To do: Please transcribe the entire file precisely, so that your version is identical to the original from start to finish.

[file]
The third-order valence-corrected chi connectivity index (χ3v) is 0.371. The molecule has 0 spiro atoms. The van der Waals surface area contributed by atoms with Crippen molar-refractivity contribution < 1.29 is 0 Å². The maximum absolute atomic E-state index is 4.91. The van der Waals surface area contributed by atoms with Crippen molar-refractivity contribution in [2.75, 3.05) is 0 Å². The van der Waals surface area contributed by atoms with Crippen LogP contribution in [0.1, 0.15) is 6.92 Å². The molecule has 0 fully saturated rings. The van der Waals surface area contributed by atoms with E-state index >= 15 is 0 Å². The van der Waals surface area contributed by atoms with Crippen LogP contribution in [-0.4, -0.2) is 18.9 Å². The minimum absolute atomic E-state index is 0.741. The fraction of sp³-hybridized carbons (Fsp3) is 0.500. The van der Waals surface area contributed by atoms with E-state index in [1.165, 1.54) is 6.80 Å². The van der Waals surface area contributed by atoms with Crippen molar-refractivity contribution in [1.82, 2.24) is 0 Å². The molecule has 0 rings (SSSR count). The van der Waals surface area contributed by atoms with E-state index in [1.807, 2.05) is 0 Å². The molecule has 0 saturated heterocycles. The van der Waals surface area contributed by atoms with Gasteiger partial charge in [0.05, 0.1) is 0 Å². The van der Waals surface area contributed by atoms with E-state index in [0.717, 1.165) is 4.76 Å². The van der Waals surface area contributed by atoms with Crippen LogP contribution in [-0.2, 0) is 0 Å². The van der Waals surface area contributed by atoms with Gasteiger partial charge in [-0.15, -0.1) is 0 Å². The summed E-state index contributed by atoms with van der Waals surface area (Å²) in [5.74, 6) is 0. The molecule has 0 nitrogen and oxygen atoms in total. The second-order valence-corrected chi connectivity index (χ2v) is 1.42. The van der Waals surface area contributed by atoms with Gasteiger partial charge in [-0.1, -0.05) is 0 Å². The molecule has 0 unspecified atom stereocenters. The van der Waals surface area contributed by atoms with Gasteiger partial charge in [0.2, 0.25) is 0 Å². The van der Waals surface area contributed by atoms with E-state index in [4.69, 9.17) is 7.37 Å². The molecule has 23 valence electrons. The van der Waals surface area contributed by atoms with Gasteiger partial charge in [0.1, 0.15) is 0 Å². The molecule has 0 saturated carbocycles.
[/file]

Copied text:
The third-order valence-corrected chi connectivity index (χ3v) is 0.371. The molecule has 0 spiro atoms. The van der Waals surface area contributed by atoms with Crippen molar-refractivity contribution < 1.29 is 0 Å². The maximum absolute atomic E-state index is 4.91. The van der Waals surface area contributed by atoms with Crippen molar-refractivity contribution in [2.75, 3.05) is 0 Å². The van der Waals surface area contributed by atoms with Crippen LogP contribution in [0.1, 0.15) is 6.92 Å². The molecule has 0 fully saturated rings. The van der Waals surface area contributed by atoms with E-state index >= 15 is 0 Å². The van der Waals surface area contributed by atoms with Crippen LogP contribution in [-0.4, -0.2) is 18.9 Å². The minimum absolute atomic E-state index is 0.741. The fraction of sp³-hybridized carbons (Fsp3) is 0.500. The van der Waals surface area contributed by atoms with E-state index in [1.165, 1.54) is 6.80 Å². The van der Waals surface area contributed by atoms with Crippen molar-refractivity contribution in [1.82, 2.24) is 0 Å². The molecule has 0 rings (SSSR count). The van der Waals surface area contributed by atoms with E-state index in [1.807, 2.05) is 0 Å². The molecule has 0 saturated heterocycles. The van der Waals surface area contributed by atoms with Gasteiger partial charge in [0.05, 0.1) is 0 Å². The van der Waals surface area contributed by atoms with E-state index in [0.717, 1.165) is 4.76 Å². The van der Waals surface area contributed by atoms with Crippen LogP contribution in [-0.2, 0) is 0 Å². The van der Waals surface area contributed by atoms with Gasteiger partial charge in [-0.15, -0.1) is 0 Å². The summed E-state index contributed by atoms with van der Waals surface area (Å²) in [5.74, 6) is 0. The molecule has 0 nitrogen and oxygen atoms in total. The second-order valence-corrected chi connectivity index (χ2v) is 1.42. The van der Waals surface area contributed by atoms with Gasteiger partial charge in [-0.1, -0.05) is 0 Å². The molecule has 0 unspecified atom stereocenters. The van der Waals surface area contributed by atoms with Gasteiger partial charge in [0.2, 0.25) is 0 Å². The van der Waals surface area contributed by atoms with E-state index in [4.69, 9.17) is 7.37 Å². The molecule has 23 valence electrons. The van der Waals surface area contributed by atoms with Gasteiger partial charge in [0.1, 0.15) is 0 Å². The molecule has 0 saturated carbocycles.